From International Socialism (1st series), No.26, Autumn 1966, p.36.
Transcribed & marked up by Einde O’Callaghan for the Marxists’ Internet Archive.
The Sociology of Religion
Classes in Modern Society
Allen & Unwin, 16s.
Max Weber is one of the main inspirers of modern sociology. Only Durkheim competes with him for praise among sociologues. The claim of descent from him, particularly by American sociology, is, however, not fully justified. Certainly at least one of Weber’s methodological starting points – the attempt to establish the relational forms subsisting between different social elements – has been purified and carried to its logical conclusion by later thinkers. But in Weber there are also other tendencies. The divorce from, and lack of interest in history that characterises virtually all of his modern epigones was far from complete in his own work. Indeed this was often a conscious reaction against a certain presentation of historical materialism – and yet always seemed to be drawn back to materialist explanations at certain points.
The result is an ambiguity in Weber’s work which this volume, as much as any, brings out. Its aim is to discuss the relation between religious and other social – particularly economic – attitudes and institutions. Weber does not rest content, as his sociologue successors do, with reducing history to a set of abstract, formalised, often elaborate and always nonsensical suprahistorical patterns. There is always an awareness that the tremendous variety of concrete historical experience refuse to conform to any set of categories. But his methodological basis still demands that he moves in this direction. For he is striving, not to understand the dynamic producing development in one historical situation but to find causal relations between different social phenomena. The trouble is that religious and economic attitudes are not causally related at all. Both are integral parts of the single attempt of the individual living and working within society to give total expression to his relationship to the world. Their inter-relationship and development are only understandable in relationship to the developing practical interaction of men and the world. In this sense Weber’s whole effort is misguided. It involves dividing the historical development of human action within society up into artificially isolated objects and then trying to reunite them with causal relations. As such it tends to be more mechanical in its treatment of social reality than even the most mechanical of would-be Marxists. This inevitably diminishes the value of the author’s work. This is especially the case with this book. For the attempt to fit the complexity of history into mechanically related categories, if conscientiously carried out, can only result in seemingly endless elaborations, cautions, provisos and diversions. The work bristles with facts, insights, suggestions, original analogies – and is virtually unreadable. Readers of Bottomore’s other works – particularly of his translations and selections from Marx – will be disappointed with this one. Although the author’s sympathies tend to be in the right place and although some of his conclusions, for instance that classes still exist, will be welcome to IS subscribers, it is shallow and unoriginal. Most regrettable of all is the absence of the factual material that could transform such a book from a collection of vague reflections into an interesting and useful argument.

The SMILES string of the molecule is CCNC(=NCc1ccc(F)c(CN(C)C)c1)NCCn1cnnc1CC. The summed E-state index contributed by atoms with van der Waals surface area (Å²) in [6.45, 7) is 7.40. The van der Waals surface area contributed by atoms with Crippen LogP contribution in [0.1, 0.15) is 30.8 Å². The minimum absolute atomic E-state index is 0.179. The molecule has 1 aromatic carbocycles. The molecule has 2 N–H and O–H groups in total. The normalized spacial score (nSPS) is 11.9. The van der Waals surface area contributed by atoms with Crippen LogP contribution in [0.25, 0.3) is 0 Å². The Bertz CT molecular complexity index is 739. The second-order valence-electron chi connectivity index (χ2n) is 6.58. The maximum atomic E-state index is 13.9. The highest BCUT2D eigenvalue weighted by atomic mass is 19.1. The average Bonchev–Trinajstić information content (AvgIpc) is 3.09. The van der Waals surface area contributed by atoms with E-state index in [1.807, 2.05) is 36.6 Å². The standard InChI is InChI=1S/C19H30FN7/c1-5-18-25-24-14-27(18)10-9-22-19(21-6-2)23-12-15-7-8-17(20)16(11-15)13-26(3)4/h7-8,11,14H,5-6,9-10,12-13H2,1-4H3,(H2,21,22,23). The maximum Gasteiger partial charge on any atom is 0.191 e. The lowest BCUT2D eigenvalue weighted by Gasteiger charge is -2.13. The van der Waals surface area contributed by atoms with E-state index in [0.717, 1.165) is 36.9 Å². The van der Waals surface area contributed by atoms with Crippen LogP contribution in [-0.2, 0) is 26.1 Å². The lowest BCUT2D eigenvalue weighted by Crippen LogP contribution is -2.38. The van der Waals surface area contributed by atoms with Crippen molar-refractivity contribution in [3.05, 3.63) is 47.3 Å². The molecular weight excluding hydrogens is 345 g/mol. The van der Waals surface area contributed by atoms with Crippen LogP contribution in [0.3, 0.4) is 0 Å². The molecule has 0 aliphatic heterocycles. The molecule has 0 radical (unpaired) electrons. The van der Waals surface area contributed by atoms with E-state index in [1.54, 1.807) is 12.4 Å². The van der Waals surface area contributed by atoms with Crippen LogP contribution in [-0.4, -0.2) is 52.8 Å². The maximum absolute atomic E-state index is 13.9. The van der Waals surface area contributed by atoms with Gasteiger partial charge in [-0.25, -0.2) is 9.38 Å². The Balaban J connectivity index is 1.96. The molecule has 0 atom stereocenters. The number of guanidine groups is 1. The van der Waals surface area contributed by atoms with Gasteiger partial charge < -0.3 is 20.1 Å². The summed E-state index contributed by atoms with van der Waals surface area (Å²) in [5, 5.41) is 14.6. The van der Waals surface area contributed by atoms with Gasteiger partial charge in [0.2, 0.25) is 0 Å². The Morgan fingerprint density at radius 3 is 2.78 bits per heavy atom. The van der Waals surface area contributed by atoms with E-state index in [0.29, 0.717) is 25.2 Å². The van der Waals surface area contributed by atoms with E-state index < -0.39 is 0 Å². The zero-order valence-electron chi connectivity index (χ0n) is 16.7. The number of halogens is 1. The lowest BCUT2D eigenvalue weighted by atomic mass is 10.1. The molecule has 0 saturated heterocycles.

Last updated on 16 November 2009